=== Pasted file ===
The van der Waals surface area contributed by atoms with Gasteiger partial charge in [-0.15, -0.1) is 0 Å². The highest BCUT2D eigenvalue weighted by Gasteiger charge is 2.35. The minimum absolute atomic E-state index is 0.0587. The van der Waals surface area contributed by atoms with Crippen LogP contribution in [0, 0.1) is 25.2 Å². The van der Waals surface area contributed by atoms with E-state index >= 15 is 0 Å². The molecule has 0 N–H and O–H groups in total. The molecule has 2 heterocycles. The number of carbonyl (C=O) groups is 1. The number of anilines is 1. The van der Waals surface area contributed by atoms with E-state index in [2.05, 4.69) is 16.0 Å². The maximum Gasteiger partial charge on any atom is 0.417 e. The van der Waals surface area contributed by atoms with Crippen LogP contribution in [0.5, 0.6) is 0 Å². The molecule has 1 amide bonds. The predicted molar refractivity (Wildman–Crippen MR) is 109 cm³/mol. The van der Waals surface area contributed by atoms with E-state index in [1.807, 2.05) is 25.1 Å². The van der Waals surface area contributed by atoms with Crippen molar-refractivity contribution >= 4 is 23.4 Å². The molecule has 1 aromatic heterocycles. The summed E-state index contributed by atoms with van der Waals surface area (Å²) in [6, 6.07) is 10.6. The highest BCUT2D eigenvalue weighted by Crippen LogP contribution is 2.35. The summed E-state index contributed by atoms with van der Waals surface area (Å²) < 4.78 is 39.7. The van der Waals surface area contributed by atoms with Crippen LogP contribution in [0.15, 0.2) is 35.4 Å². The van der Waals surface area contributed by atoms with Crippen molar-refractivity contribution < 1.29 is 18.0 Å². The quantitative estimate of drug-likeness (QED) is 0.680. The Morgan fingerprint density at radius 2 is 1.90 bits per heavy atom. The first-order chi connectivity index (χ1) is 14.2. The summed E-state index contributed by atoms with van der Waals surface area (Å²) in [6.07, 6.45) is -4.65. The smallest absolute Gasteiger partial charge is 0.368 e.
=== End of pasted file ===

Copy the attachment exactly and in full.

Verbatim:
The van der Waals surface area contributed by atoms with Gasteiger partial charge in [-0.15, -0.1) is 0 Å². The highest BCUT2D eigenvalue weighted by Gasteiger charge is 2.35. The minimum absolute atomic E-state index is 0.0587. The van der Waals surface area contributed by atoms with Crippen LogP contribution in [0, 0.1) is 25.2 Å². The van der Waals surface area contributed by atoms with E-state index >= 15 is 0 Å². The molecule has 0 N–H and O–H groups in total. The molecule has 2 heterocycles. The number of carbonyl (C=O) groups is 1. The number of anilines is 1. The van der Waals surface area contributed by atoms with E-state index in [2.05, 4.69) is 16.0 Å². The maximum Gasteiger partial charge on any atom is 0.417 e. The van der Waals surface area contributed by atoms with Crippen LogP contribution in [0.5, 0.6) is 0 Å². The molecule has 1 amide bonds. The predicted molar refractivity (Wildman–Crippen MR) is 109 cm³/mol. The van der Waals surface area contributed by atoms with E-state index in [1.807, 2.05) is 25.1 Å². The van der Waals surface area contributed by atoms with Crippen molar-refractivity contribution >= 4 is 23.4 Å². The molecule has 1 aromatic heterocycles. The summed E-state index contributed by atoms with van der Waals surface area (Å²) in [6, 6.07) is 10.6. The highest BCUT2D eigenvalue weighted by Crippen LogP contribution is 2.35. The summed E-state index contributed by atoms with van der Waals surface area (Å²) < 4.78 is 39.7. The van der Waals surface area contributed by atoms with Crippen LogP contribution in [0.15, 0.2) is 35.4 Å². The van der Waals surface area contributed by atoms with Crippen molar-refractivity contribution < 1.29 is 18.0 Å². The quantitative estimate of drug-likeness (QED) is 0.680. The Morgan fingerprint density at radius 2 is 1.90 bits per heavy atom. The first-order chi connectivity index (χ1) is 14.2. The summed E-state index contributed by atoms with van der Waals surface area (Å²) in [6.07, 6.45) is -4.65. The smallest absolute Gasteiger partial charge is 0.368 e.